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Half-value layers
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Half-value layers

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Author Topic: Half-value layers  (Read 12920 times)
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opus_two
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« on: Jun 15, 2005, 09:38 »

I looking for half-value, quarter-value, and tenth-value layers numbers for CS-137

For lead and Tungsten shelding

Thanks
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« Reply #1 on: Jun 16, 2005, 05:21 »

http://www.nukeworker.com/study/hp/rct/pdf/core_1-11.pdf
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« Reply #2 on: Jun 16, 2005, 09:30 »

The numbers we use here at work are in HVL and we deal pretty exclusively with Cs-137 and some Co-60.  Our "cheat sheets" state HVL for lead is 0.25 in. and 0.16" for tungsten.  Using the given equations from Rennhack's link you can solve for QVL and TVL.  For QVL I got 0.5" for lead and 0.32" for Tungsten.  For TVL I got 1.25" for lead and 0.8" for tungsten.  Let me know if the math is wrong or if my assumptions on HVL were rounded since that could lead to a discrepancy. 
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opus_two
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« Reply #3 on: Jun 16, 2005, 04:22 »

Thanks for the info!!

Its a start.. It is hard to find tables on the internet that give hvl, etc for various elements and energies
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« Reply #4 on: Jun 17, 2005, 10:09 »

Actually for Cs 137 the TVL for lead is .82 inches (2.1 cm) and fo Co 60 the TVL for lead is 1.57 in (4.0cm)
« Last Edit: Jun 17, 2005, 10:36 by Rad Gal » Logged

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« Reply #5 on: Jun 17, 2005, 11:53 »

Lead (11.35 g/cm )

Photon Energy(keV)    500  HVL (cm) 0.38
Photon Energy(keV)  1000  HVL (cm) 0.86
Photon Energy(keV)  1500  HVL (cm) 1.2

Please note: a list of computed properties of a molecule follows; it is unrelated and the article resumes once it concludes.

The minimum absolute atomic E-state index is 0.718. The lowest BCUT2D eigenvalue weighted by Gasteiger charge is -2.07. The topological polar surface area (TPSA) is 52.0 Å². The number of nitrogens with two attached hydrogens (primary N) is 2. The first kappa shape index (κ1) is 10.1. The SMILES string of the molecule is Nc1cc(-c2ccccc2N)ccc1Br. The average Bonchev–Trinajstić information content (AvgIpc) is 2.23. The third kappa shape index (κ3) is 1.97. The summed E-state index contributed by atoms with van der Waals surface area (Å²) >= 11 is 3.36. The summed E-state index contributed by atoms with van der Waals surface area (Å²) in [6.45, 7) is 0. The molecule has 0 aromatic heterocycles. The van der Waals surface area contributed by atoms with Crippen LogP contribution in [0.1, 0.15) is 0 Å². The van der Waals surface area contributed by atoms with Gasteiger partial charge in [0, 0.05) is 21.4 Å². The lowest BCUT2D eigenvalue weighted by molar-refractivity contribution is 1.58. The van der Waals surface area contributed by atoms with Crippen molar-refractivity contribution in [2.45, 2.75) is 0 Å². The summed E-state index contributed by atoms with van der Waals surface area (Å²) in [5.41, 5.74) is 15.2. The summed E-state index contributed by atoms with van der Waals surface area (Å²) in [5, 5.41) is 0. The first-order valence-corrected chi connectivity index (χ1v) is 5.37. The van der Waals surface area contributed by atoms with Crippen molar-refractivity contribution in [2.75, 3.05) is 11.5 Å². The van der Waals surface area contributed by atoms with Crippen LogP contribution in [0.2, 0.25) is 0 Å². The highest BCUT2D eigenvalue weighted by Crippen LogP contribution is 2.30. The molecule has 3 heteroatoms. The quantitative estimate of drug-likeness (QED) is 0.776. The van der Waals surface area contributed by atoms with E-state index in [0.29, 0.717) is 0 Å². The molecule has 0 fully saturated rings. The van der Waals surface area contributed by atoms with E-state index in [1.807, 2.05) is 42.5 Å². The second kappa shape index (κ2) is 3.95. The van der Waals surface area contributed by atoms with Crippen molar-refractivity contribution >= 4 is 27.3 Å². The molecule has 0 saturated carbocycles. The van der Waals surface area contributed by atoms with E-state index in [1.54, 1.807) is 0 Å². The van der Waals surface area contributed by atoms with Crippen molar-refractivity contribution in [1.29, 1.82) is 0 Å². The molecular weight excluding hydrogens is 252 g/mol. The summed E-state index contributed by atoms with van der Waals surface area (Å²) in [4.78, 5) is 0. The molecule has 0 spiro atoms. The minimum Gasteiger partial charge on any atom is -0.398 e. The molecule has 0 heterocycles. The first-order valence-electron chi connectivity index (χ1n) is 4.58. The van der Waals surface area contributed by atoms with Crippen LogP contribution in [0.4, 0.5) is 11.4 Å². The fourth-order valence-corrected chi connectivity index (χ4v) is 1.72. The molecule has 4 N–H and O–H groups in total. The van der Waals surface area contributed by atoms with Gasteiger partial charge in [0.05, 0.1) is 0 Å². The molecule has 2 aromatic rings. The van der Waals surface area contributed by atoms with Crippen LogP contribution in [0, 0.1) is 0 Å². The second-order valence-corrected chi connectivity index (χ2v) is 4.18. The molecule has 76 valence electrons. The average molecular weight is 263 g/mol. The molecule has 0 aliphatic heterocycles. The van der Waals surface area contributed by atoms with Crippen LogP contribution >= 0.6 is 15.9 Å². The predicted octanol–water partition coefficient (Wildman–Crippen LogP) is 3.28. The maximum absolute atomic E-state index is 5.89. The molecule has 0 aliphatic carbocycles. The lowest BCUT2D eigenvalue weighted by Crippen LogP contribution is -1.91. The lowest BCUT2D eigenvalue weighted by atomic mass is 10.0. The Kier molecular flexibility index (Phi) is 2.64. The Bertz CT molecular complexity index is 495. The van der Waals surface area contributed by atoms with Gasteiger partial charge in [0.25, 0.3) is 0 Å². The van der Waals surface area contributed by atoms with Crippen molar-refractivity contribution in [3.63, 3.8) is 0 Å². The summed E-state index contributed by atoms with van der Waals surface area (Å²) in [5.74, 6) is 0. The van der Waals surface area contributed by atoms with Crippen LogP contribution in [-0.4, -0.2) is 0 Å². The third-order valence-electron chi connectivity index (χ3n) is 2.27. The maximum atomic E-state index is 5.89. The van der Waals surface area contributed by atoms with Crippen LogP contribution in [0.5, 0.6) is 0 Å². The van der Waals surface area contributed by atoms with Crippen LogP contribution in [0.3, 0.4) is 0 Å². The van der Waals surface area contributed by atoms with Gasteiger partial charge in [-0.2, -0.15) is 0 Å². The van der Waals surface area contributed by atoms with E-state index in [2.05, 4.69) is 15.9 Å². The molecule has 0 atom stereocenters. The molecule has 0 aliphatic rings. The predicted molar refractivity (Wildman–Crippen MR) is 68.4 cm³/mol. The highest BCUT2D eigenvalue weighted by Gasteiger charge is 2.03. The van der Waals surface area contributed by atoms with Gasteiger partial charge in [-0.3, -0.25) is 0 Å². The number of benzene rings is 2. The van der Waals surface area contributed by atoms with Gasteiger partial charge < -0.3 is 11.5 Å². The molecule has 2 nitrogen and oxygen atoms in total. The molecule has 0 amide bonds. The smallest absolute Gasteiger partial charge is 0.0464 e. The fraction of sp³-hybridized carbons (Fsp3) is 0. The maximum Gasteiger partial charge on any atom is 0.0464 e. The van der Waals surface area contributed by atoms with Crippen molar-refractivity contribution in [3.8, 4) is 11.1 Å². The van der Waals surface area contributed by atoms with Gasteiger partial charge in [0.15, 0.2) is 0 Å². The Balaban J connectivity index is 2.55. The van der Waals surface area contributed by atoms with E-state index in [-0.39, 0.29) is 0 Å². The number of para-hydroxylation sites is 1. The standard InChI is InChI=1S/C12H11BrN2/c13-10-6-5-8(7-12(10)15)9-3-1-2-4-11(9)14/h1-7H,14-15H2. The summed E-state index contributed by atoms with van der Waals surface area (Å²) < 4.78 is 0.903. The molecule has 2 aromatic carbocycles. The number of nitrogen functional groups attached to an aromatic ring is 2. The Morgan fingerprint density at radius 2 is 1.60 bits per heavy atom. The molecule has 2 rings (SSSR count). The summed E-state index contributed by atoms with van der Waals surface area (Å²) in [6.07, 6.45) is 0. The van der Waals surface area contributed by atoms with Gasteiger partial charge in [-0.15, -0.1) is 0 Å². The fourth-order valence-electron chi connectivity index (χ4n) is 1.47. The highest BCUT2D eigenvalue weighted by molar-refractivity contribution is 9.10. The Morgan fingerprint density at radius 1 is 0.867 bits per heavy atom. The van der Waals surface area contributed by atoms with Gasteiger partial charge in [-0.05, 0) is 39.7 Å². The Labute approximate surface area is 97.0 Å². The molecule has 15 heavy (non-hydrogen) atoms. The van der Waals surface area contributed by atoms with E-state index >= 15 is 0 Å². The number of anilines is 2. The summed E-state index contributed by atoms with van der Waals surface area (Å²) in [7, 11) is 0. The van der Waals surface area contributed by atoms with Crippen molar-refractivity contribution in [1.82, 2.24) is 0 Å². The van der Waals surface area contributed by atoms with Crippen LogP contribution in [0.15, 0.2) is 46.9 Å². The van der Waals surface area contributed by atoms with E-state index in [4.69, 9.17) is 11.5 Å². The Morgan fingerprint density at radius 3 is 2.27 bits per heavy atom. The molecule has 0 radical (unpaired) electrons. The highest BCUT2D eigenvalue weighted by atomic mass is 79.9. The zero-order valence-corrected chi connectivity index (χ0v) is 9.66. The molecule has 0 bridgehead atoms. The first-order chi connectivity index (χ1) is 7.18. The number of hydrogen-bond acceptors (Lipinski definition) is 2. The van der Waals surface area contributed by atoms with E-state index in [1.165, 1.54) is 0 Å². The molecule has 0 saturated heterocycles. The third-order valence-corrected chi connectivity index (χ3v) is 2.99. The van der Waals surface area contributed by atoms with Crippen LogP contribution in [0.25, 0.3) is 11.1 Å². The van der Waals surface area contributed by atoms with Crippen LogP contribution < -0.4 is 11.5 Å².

Photon Energy(keV)  2000  HVL (cm) 1.3
Photon Energy(keV)  3000  HVL (cm) 1.5
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« Reply #6 on: Jun 17, 2005, 12:09 »

Hey my math works if you are willing to forget Log rules in math.  Like since 2^n=4.....then n=2


Therefore, 2^n=10.....n=5 since before 2*2=4 then 2*5=10.  It has to be.

But hey lets try it the right way and 2^n=10....n=3.32.., then from a HVL of 0.25in you get 0.83in. approximately for a TVL of lead for Cs-137.
TVL for Tungsten becomes 0.53in fir Cs-137.

Luckily for me I dont have to admit to error due to my disclaimer in my post Smiley Smiley Smiley

Reminds me of a story.  NASA buillds a rocket (I believe to orbit some distant planet or something like that)and they have one set of enginneers calculate one set of numbers and give said numbers to another group of engineers.  But, since none of them had attended Naval Nuclear Power School and missed points on a test for their mistake, their math made them "Unitless" men in their work.  So they missed their mark and found out one group used english units the other thought they were in metric.  They probably are still out there looking for their "unit"....of measurement of course....and a new job.
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opus_two
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« Reply #7 on: Jun 17, 2005, 12:54 »

Thanks

I am rebuilding attentuators on one of the irradiator that uses two CS137 sources and three attenuators.  The HVL atteuator has the lead insert beat up in it so I want to replace it with a tungsten insert. While I was replacing it we decided to replace all three attenuators instead. The hvl, qvl and tvl.

So I am chasing down tungten values.

I located some alloy values for tungsten from Wolfmet.com at a density of 19.3 vs Lead at 11.3

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« Reply #8 on: Jun 17, 2005, 01:04 »

Reminds me of a story.  NASA buillds a rocket (I believe to orbit some distant planet or something like that)and they have one set of enginneers calculate one set of numbers and give said numbers to another group of engineers.  But, since none of them had attended Naval Nuclear Power School and missed points on a test for their mistake, their math made them "Unitless" men in their work.  So they missed their mark and found out one group used english units the other thought they were in metric.  They probably are still out there looking for their "unit"....of measurement of course....and a new job.

That was a Mars lander. Calculations in meters, measurements in feet, results in 'excessive landing speed at incorrect angle' otherwise known as crash. Oops... looks like NASA needs a little three-part-communications training (as well as attention to detail, peer checking, STAR, etc). Guess they got the STAR -- as in 'S**t That Ain't Right!
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